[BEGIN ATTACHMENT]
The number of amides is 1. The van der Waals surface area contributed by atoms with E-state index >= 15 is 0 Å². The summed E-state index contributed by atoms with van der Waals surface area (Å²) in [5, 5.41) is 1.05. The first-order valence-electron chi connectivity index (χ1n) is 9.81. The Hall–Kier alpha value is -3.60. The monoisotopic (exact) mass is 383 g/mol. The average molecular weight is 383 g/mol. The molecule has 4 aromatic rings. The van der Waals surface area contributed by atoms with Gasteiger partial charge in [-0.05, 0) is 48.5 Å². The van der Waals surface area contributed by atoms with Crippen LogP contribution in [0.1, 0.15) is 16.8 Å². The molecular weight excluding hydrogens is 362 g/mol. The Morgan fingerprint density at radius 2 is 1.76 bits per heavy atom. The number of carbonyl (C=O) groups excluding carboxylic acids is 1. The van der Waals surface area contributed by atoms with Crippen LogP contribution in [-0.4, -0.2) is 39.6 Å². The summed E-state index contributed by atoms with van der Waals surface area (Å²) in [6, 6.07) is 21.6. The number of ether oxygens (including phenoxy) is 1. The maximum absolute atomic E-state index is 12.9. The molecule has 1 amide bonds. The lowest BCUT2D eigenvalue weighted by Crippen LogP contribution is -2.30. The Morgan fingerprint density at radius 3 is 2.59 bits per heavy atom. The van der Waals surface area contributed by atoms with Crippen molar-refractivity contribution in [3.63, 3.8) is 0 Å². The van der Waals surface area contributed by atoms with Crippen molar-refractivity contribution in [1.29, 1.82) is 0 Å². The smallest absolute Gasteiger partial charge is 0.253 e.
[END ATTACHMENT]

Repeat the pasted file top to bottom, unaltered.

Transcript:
The number of amides is 1. The van der Waals surface area contributed by atoms with E-state index >= 15 is 0 Å². The summed E-state index contributed by atoms with van der Waals surface area (Å²) in [5, 5.41) is 1.05. The first-order valence-electron chi connectivity index (χ1n) is 9.81. The Hall–Kier alpha value is -3.60. The monoisotopic (exact) mass is 383 g/mol. The average molecular weight is 383 g/mol. The molecule has 4 aromatic rings. The van der Waals surface area contributed by atoms with Gasteiger partial charge in [-0.05, 0) is 48.5 Å². The van der Waals surface area contributed by atoms with Crippen LogP contribution in [0.1, 0.15) is 16.8 Å². The molecular weight excluding hydrogens is 362 g/mol. The Morgan fingerprint density at radius 2 is 1.76 bits per heavy atom. The number of carbonyl (C=O) groups excluding carboxylic acids is 1. The van der Waals surface area contributed by atoms with Crippen LogP contribution in [-0.4, -0.2) is 39.6 Å². The summed E-state index contributed by atoms with van der Waals surface area (Å²) in [6, 6.07) is 21.6. The number of ether oxygens (including phenoxy) is 1. The maximum absolute atomic E-state index is 12.9. The molecule has 1 amide bonds. The lowest BCUT2D eigenvalue weighted by Crippen LogP contribution is -2.30. The Morgan fingerprint density at radius 3 is 2.59 bits per heavy atom. The van der Waals surface area contributed by atoms with Crippen molar-refractivity contribution in [3.63, 3.8) is 0 Å². The van der Waals surface area contributed by atoms with Crippen molar-refractivity contribution in [1.29, 1.82) is 0 Å². The smallest absolute Gasteiger partial charge is 0.253 e.